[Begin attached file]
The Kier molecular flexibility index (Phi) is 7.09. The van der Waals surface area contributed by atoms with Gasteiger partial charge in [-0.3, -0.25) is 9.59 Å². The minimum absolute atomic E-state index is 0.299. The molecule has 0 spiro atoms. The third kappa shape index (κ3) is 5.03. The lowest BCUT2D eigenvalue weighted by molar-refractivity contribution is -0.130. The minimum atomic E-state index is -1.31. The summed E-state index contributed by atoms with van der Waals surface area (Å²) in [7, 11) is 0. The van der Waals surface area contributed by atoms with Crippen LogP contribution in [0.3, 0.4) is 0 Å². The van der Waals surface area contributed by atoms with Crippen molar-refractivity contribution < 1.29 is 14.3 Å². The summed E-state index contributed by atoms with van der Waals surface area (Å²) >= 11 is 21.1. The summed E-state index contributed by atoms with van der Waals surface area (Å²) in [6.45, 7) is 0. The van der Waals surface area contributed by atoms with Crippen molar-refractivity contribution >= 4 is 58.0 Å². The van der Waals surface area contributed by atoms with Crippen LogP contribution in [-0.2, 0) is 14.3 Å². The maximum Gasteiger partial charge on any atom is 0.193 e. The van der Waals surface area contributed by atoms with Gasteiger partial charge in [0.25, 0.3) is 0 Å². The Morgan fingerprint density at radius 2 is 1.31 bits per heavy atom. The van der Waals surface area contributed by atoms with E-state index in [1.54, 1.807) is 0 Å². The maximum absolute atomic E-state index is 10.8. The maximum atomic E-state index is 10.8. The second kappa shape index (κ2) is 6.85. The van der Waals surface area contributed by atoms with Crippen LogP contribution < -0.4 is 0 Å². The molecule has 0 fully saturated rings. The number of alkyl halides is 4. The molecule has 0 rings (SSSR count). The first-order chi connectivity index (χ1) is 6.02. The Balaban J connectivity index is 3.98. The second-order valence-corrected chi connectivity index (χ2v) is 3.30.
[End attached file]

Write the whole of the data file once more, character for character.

The Kier molecular flexibility index (Phi) is 7.09. The van der Waals surface area contributed by atoms with Gasteiger partial charge in [-0.3, -0.25) is 9.59 Å². The minimum absolute atomic E-state index is 0.299. The molecule has 0 spiro atoms. The third kappa shape index (κ3) is 5.03. The lowest BCUT2D eigenvalue weighted by molar-refractivity contribution is -0.130. The minimum atomic E-state index is -1.31. The summed E-state index contributed by atoms with van der Waals surface area (Å²) in [7, 11) is 0. The van der Waals surface area contributed by atoms with Crippen LogP contribution in [0.3, 0.4) is 0 Å². The van der Waals surface area contributed by atoms with Crippen molar-refractivity contribution < 1.29 is 14.3 Å². The summed E-state index contributed by atoms with van der Waals surface area (Å²) >= 11 is 21.1. The summed E-state index contributed by atoms with van der Waals surface area (Å²) in [6.45, 7) is 0. The van der Waals surface area contributed by atoms with Crippen molar-refractivity contribution >= 4 is 58.0 Å². The van der Waals surface area contributed by atoms with Crippen LogP contribution in [-0.2, 0) is 14.3 Å². The maximum Gasteiger partial charge on any atom is 0.193 e. The van der Waals surface area contributed by atoms with Gasteiger partial charge in [0.25, 0.3) is 0 Å². The Morgan fingerprint density at radius 2 is 1.31 bits per heavy atom. The van der Waals surface area contributed by atoms with E-state index in [1.54, 1.807) is 0 Å². The maximum absolute atomic E-state index is 10.8. The maximum atomic E-state index is 10.8. The second kappa shape index (κ2) is 6.85. The van der Waals surface area contributed by atoms with Crippen LogP contribution < -0.4 is 0 Å². The molecule has 0 fully saturated rings. The number of alkyl halides is 4. The molecule has 0 rings (SSSR count). The first-order chi connectivity index (χ1) is 6.02. The Balaban J connectivity index is 3.98. The second-order valence-corrected chi connectivity index (χ2v) is 3.30.